But ominously the north did not vote for him though he won every other province. Many attributed it to Mrs. B’s agrarian policies which favoured the local, particularly the northern, farmer. But it was also a growing indication of the power of the militant Tamil youth. Some of the armed groups like the EPRLF supported Vijaya.

The Sinhala youth segment of the country was turning to Vijaya who was becoming so popular that the LSSP and CP were obliged to hang on his coat tails. JRJ’s nominee to win over the youth, Ranil Wickrem-esinghe, was a hopeless failure. He was an elitist who had to depend on a group of his college friends and relatives to promote him. These friends were no better in the popularity stakes than him. The JVP, which had optimistically hoped for a large poll even if they were to lose, were now impatient and thinking of new ways to capture power. They abandoned their earlier internationalist policies and began to fashion a Sinhala nationalist ‘line’ which was opposed by senior leaders like Lionel Bopage.

In this context JRJ, together with hardliners like Premadasa and Lalith Athulathmudali, pondered his next move. His objective was to continue the reforms he had undertaken in his first term and secure the future of the UNP in the light of the unexpected strength of the Vijaya led resistance and the lack of cooperation of the Tamils who were now being intimidated by the armed groups who were controlled by RAW.

All this had to be weighed against the arbitrary use of power and abuse of human rights which became a major issue for JRJ from now on.In Paris where we followed events keenly and were briefed by Esmond who visited us, we realized that the President was set on a path of confrontation which was to blight his Presidency.

On the advice of Premadasa and Lalith he abandoned the Parliamentary election which was due in 1983 and decided to hold a referendum to extend the life of the Parliament which was elected in 1977. This was an obvious ploy to retain his steamroller majority which could not be assured if a new election was held.

Apart from the loss of popularity of an incumbent regime, JRJ’s own electoral system introduced in his Constitution which called for ‘Proportionate Representation’ [PR] precluded the possibility of the emergence of a large majority in Parliament.

He also called for undated letters of resignation from his MPs. He then ordered a referendum to extend the life of Parliament and threatened the MPs who failed to get a majority of ‘Yes’ votes in their constituencies with dismissal. The referendum itself was flawed. Violence was used to prevent the opposition from garnering a ‘No’ vote. Having had his way by force, JRJ then proceeded to wreak vengeance on all those who gave him a scare in the Presidential election.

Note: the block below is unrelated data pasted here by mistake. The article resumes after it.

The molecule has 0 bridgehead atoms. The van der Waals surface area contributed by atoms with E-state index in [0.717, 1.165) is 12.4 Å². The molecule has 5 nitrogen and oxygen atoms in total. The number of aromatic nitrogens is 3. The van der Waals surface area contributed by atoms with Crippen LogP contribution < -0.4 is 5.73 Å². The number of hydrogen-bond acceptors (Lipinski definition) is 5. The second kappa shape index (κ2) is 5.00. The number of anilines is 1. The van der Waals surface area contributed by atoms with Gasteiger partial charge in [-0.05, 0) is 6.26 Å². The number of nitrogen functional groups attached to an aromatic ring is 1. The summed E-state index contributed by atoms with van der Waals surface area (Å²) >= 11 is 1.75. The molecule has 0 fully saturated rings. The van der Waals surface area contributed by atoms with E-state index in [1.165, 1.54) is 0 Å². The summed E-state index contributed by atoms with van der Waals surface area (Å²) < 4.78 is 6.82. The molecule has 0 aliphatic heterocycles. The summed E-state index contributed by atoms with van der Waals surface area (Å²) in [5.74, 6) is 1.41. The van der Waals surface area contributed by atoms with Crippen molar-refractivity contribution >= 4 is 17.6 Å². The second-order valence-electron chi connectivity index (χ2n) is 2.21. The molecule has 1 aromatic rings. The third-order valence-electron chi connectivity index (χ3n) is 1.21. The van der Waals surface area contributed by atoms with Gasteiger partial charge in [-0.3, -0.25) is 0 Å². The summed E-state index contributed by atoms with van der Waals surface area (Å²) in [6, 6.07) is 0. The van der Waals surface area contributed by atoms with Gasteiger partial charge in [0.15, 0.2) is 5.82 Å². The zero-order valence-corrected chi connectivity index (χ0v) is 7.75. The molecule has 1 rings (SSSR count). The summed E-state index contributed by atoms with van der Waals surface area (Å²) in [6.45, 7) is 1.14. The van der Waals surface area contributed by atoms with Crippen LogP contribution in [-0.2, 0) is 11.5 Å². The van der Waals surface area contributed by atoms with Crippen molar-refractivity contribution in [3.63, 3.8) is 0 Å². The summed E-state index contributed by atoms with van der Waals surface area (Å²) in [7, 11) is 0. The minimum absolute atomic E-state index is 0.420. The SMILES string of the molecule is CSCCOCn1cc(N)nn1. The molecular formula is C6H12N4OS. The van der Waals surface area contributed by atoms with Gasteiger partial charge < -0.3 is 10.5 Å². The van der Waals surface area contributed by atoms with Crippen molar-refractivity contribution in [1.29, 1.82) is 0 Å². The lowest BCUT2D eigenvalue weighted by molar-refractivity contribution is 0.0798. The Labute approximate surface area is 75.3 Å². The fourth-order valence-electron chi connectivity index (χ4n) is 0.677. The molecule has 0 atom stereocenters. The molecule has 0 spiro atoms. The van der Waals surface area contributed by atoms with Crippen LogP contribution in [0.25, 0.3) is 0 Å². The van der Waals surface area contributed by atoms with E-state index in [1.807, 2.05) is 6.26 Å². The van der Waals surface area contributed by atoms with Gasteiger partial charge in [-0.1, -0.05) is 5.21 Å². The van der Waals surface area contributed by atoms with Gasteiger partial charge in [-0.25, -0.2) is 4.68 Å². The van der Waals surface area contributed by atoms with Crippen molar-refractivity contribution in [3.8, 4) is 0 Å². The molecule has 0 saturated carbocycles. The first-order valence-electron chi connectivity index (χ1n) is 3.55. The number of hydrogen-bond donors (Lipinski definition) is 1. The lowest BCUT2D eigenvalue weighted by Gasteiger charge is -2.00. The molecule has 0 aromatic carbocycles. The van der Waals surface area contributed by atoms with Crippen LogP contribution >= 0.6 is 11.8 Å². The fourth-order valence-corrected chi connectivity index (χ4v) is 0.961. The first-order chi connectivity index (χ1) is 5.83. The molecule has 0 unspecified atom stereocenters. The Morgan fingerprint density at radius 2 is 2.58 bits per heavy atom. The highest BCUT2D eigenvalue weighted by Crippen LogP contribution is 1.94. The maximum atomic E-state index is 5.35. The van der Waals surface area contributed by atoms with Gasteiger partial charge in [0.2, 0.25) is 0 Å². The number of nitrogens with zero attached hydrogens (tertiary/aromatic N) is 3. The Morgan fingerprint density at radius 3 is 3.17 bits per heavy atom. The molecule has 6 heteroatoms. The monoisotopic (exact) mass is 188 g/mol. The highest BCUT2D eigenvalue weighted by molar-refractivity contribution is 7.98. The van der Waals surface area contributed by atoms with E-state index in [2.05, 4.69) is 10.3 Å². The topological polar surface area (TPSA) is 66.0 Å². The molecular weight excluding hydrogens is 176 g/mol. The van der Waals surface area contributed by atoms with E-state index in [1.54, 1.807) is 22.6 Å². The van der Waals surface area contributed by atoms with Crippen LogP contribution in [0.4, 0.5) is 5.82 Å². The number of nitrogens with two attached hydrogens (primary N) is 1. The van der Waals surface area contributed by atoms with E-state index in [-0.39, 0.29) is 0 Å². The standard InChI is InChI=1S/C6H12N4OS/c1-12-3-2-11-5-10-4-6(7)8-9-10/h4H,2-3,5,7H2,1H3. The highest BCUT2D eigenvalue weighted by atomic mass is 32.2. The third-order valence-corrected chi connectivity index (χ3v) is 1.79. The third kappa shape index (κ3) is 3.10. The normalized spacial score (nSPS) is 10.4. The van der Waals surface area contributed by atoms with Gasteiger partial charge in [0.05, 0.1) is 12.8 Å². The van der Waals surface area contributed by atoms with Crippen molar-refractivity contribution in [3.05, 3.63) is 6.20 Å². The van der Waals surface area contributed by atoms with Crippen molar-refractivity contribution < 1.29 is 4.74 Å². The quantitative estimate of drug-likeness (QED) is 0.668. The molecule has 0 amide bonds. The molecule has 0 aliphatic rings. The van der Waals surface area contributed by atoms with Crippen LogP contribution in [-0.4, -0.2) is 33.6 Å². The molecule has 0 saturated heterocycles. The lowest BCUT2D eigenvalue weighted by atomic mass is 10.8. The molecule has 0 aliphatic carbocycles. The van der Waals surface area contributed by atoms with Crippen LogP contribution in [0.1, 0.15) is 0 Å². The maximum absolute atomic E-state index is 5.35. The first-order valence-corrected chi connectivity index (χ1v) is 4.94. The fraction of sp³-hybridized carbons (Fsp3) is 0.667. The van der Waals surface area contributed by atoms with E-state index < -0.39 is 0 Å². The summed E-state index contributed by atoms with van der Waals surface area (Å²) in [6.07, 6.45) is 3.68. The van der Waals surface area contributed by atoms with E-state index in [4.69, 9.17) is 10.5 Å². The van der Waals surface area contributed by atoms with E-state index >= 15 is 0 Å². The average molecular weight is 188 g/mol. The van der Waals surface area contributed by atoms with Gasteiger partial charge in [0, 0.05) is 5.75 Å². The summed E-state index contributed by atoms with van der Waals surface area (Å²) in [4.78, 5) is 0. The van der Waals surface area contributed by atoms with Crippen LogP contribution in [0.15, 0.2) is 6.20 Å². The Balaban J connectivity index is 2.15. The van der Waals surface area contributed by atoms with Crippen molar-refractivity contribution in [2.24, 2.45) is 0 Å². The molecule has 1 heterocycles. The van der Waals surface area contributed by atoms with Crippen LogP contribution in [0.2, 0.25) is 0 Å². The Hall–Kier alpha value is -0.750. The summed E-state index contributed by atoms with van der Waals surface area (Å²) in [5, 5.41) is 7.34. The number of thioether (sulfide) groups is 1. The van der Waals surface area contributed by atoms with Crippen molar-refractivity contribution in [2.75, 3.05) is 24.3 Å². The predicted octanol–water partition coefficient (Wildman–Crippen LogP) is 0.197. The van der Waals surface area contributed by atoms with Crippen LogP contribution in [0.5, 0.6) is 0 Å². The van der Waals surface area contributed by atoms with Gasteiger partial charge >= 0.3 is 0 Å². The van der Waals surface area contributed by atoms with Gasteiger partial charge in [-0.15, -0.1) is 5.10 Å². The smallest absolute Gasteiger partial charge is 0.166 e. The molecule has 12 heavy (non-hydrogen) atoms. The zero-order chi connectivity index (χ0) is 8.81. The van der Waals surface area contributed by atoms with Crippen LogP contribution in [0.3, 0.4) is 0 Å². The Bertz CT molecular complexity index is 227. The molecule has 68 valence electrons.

Repressive Measures

His first move was to imprison his chief adversaries led by Vijaya Kumaratunga on a spurious charge of Naxalite violence. While there may have been bloodcurdling talk on the election stage it was manifestly clear that Vijaya and his supporters were not in a mood for extra-Parliamentary confrontation and violence. JRJ cast his net wide and arrested radical leftists of the NLSSP, CP and JVP. Some of them like Vijaya were incarcerated under inhuman conditions while others like the JVP went underground.

The stable political environment which prevailed in JRJ’s first term was now in jeopardy. He then turned to the Tamil issue which was becoming more and more of a security problem. He was also nonplussed at his poor performance in the North and had a growing suspicion that the Colombo Tamils were playing a double game, supporting the ‘Boys’ in the North while doing good business in the South thanks to the open economy.

He instructed his nephew the Army Commander ‘Bull’ Weeratunga in Churchillian tones “to wipe out terrorism in the North”. Weeratunga unleashed a reign of terror. A censorship was imposed, and the newspapers were prohibited from publishing the finding of the inquests into the deaths of many young Tamils who were accused of aiding and abetting terrorism. The riots of 1983 and the Weeratunga offensive led to the strengthening of the militants and the decline of the TULF.